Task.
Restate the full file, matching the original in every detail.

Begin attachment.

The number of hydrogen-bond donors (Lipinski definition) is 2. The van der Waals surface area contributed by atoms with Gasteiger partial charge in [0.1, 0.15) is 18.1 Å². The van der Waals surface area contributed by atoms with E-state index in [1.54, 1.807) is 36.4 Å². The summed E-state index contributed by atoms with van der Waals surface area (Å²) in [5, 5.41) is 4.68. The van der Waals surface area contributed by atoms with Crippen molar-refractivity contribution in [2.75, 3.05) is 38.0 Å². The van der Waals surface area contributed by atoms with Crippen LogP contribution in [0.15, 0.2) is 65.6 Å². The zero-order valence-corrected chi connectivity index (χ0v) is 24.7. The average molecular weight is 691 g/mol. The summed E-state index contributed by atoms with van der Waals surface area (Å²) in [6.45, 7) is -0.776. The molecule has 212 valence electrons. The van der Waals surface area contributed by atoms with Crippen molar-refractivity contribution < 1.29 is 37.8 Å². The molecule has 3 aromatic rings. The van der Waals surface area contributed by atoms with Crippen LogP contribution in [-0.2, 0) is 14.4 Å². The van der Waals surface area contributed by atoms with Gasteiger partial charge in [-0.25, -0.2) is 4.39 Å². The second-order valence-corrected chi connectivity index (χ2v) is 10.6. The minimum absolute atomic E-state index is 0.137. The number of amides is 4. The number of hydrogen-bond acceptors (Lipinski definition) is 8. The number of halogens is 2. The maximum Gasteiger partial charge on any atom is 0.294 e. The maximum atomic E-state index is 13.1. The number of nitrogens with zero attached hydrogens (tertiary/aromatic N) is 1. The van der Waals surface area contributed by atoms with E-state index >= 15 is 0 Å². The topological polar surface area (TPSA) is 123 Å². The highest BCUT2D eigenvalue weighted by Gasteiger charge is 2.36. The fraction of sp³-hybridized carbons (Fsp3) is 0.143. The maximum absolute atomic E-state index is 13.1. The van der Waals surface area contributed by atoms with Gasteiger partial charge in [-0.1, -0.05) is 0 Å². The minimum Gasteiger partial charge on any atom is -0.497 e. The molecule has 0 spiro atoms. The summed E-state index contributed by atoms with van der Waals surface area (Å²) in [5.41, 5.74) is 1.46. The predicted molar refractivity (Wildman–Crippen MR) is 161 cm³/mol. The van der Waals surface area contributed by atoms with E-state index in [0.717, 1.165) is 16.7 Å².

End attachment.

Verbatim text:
The number of hydrogen-bond donors (Lipinski definition) is 2. The van der Waals surface area contributed by atoms with Gasteiger partial charge in [0.1, 0.15) is 18.1 Å². The van der Waals surface area contributed by atoms with E-state index in [1.54, 1.807) is 36.4 Å². The summed E-state index contributed by atoms with van der Waals surface area (Å²) in [5, 5.41) is 4.68. The van der Waals surface area contributed by atoms with Crippen molar-refractivity contribution in [2.75, 3.05) is 38.0 Å². The van der Waals surface area contributed by atoms with Crippen LogP contribution in [0.15, 0.2) is 65.6 Å². The zero-order valence-corrected chi connectivity index (χ0v) is 24.7. The average molecular weight is 691 g/mol. The summed E-state index contributed by atoms with van der Waals surface area (Å²) in [6.45, 7) is -0.776. The molecule has 212 valence electrons. The van der Waals surface area contributed by atoms with Crippen molar-refractivity contribution < 1.29 is 37.8 Å². The molecule has 3 aromatic rings. The van der Waals surface area contributed by atoms with Crippen LogP contribution in [-0.2, 0) is 14.4 Å². The van der Waals surface area contributed by atoms with Gasteiger partial charge in [-0.25, -0.2) is 4.39 Å². The second-order valence-corrected chi connectivity index (χ2v) is 10.6. The minimum absolute atomic E-state index is 0.137. The number of amides is 4. The number of hydrogen-bond acceptors (Lipinski definition) is 8. The number of halogens is 2. The maximum Gasteiger partial charge on any atom is 0.294 e. The maximum atomic E-state index is 13.1. The number of nitrogens with zero attached hydrogens (tertiary/aromatic N) is 1. The van der Waals surface area contributed by atoms with E-state index >= 15 is 0 Å². The topological polar surface area (TPSA) is 123 Å². The highest BCUT2D eigenvalue weighted by Gasteiger charge is 2.36. The fraction of sp³-hybridized carbons (Fsp3) is 0.143. The maximum absolute atomic E-state index is 13.1. The van der Waals surface area contributed by atoms with Gasteiger partial charge in [-0.1, -0.05) is 0 Å². The minimum Gasteiger partial charge on any atom is -0.497 e. The molecule has 0 spiro atoms. The summed E-state index contributed by atoms with van der Waals surface area (Å²) in [5.41, 5.74) is 1.46. The predicted molar refractivity (Wildman–Crippen MR) is 161 cm³/mol. The van der Waals surface area contributed by atoms with E-state index in [0.717, 1.165) is 16.7 Å².